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Google Wallet’s Ambitious Vision Faces Intensifying Competition, Technology Hurdles
Google Wallet Product Manager Robin Dua says in the video below that Google wants Wallet to “electronify” your wallet and become “the central way [consumers] make purchases.” The scope of ambition behind this statement can’t be overstated.
Beyond consumer purchases, Google envisions Wallet (online and mobile) to be a kind of ecosystem and platform for merchants. If successful, Google Wallet would help merchants (and advertisers) track online marketing to the offline point of sale, “closing the loop.” It would also be a loyalty platform and would hook up with AdWords, email marketing, social media and business websites.
But that ambitious vision may never be fully realized.
Google assumes that near-field communications (NFC), the technology behind the mobile version Google Wallet, will become a ubiquitous standard in the very near term. But that’s a risky bet. While NFC will certainly proliferate — there’s a question about whether it will be in the next iPhone — the precise timing of NFC adoption by consumers and merchants is much less certain.
The mobile version of Google Wallet requires an NFC-enabled mobile phone and NFC-capable point of sale (POS) terminals. In the absence of both mobile Google Wallet essentially won’t work. There are some workarounds on both sides but they’re cumbersome.
European research firm Berg Insight reports that there were roughly 3.9 million NFC-capable merchant POS terminals globally at the end of last year. The firm expects that number to grow to 43 million by 2017. It also expects 86 percent of US merchants to be able to accept NFC-based payments by the end of the forecast period (2017).
But five years is a lifetime in technology. Currently in the US there may be up to 300,000 NFC POS terminals available. Google says Wallet can be used at up to 200,000 retail locations today. Despite the fact that all new Android handsets will be NFC-enabled, there are only six handsets on two carriers (Sprint and Sprint-owned VirginMobileUSA) that officially support Google Wallet right now.
Verizon, T-Mobile and AT&T don’t officially support Google Wallet (or didn’t) — not for technology reasons but likely because these carriers have their own competing payments platform (ISIS) in the works. After a period of delay ISIS will launch next month in two US test markets (Salt Lake City and Austin) according to the company, which can be thought of as “Hulu for mobile payments.”
Verizon had blocked Google Wallet for security reasons initially. It’s not clear now what Verizon’s or AT&T’s official policies toward Google Wallet are. It does appear however that users on those networks can install/use Wallet on NFC-enabled phones such as the Galaxy Nexus. We’ve asked Google for a comment and will update this post if we get clarification.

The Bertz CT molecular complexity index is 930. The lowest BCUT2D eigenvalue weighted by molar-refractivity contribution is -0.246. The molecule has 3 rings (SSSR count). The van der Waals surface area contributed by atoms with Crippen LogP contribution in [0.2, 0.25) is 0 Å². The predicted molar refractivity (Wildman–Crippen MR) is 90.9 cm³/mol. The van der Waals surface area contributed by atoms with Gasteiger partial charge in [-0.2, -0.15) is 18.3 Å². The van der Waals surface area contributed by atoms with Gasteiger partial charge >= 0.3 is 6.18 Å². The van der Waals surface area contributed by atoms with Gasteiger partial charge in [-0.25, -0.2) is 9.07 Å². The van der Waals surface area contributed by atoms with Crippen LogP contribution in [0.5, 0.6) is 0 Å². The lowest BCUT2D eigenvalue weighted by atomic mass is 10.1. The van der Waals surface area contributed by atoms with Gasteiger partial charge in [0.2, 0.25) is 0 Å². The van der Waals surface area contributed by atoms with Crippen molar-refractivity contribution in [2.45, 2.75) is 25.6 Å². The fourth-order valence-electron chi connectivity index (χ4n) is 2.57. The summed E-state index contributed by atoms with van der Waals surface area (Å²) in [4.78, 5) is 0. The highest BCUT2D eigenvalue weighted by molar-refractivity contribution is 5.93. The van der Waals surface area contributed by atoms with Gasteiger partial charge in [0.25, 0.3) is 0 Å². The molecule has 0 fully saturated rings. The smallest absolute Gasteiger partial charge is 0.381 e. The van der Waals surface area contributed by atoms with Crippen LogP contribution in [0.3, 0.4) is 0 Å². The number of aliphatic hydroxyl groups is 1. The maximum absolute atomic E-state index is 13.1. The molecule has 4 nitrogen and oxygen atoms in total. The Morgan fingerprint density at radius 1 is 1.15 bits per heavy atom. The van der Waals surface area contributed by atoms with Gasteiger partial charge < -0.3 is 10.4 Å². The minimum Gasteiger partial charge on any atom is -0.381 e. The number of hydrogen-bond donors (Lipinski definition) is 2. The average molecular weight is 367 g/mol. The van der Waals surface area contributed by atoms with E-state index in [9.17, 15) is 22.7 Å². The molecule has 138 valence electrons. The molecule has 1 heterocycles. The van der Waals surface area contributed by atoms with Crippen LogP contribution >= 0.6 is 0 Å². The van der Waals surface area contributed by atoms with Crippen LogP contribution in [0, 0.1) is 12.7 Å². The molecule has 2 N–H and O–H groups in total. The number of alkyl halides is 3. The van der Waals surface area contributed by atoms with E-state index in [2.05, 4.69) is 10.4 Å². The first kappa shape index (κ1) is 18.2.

In addition to ISIS, which mimics Google Wallet in most of its goals, there are well over a dozen mobile payments companies operating in the US today. To name just a few: PayPal, Square, LevelUp, GoPayment (Intuit), PayAnywhere, SAIL (Verifone), Boku, GoPago, Dwolla and First Data. The majority of these providers don’t require or rely upon NFC technology. Thus they can be used today by most merchants and consumers.
Many of these companies use the Square card-swipe approach (pictured above) today; however most of these same companies are seeking to move to a system where consumers pay through mobile apps (e.g., Pay with Square) and there’s no card swipe at the POS — nor is NFC required. As another alternative, PayPal uses the consumer’s mobile phone number and a PIN to authorize in-store payments. This also doesn’t require an NFC terminal. And PayPal’s in-store system will be available at roughly seven million US merchant locations (via the Discover network) by late 2013.
These alternative approaches to NFC-based payments may gain much faster adoption by both merchants and consumers. And that could marginalize Google Wallet, though it’s safe to say that a single mobile payments approach is likely to dominate the market in the near term.
In a bid to broaden the utility and appeal of Google Wallet it appears that Google Wallet will duplicate Apple’s forthcoming Passbook capabilities and include transit passes, airline boarding passes and other kinds of tickets. This may drive some additional consumer adoption but only at the margins.
Google Wallet is a great product. But almost no one is using it today. My own very informal surveys of merchants in the San Francisco Bay Area with NFC POS terminals suggest that there has been some uptick in usage of NFC payments but it’s a tiny minority of people. Furthermore most Americans have yet to be convinced that they need mobile payments at all.
Source: Opus Research, August 2012 (n=1,501)
The video below features Google Wallet Product Manager Robin Dua talking about the product’s features and the vision behind it.
Postscript: I have discovered that that there is no Verizon Android device that officially supports Google Wallet, although the Galaxy Nexus has the NFC chip. In addition, select AT&T Android phones that have an NFC chip/capability (e.g., HTC One X) can also support Google Wallet. However AT&T hasn’t promoted this capability and it’s confusing to figure out which models do permit it.
Finally T-Mobile also doesn’t officially support Google Wallet.
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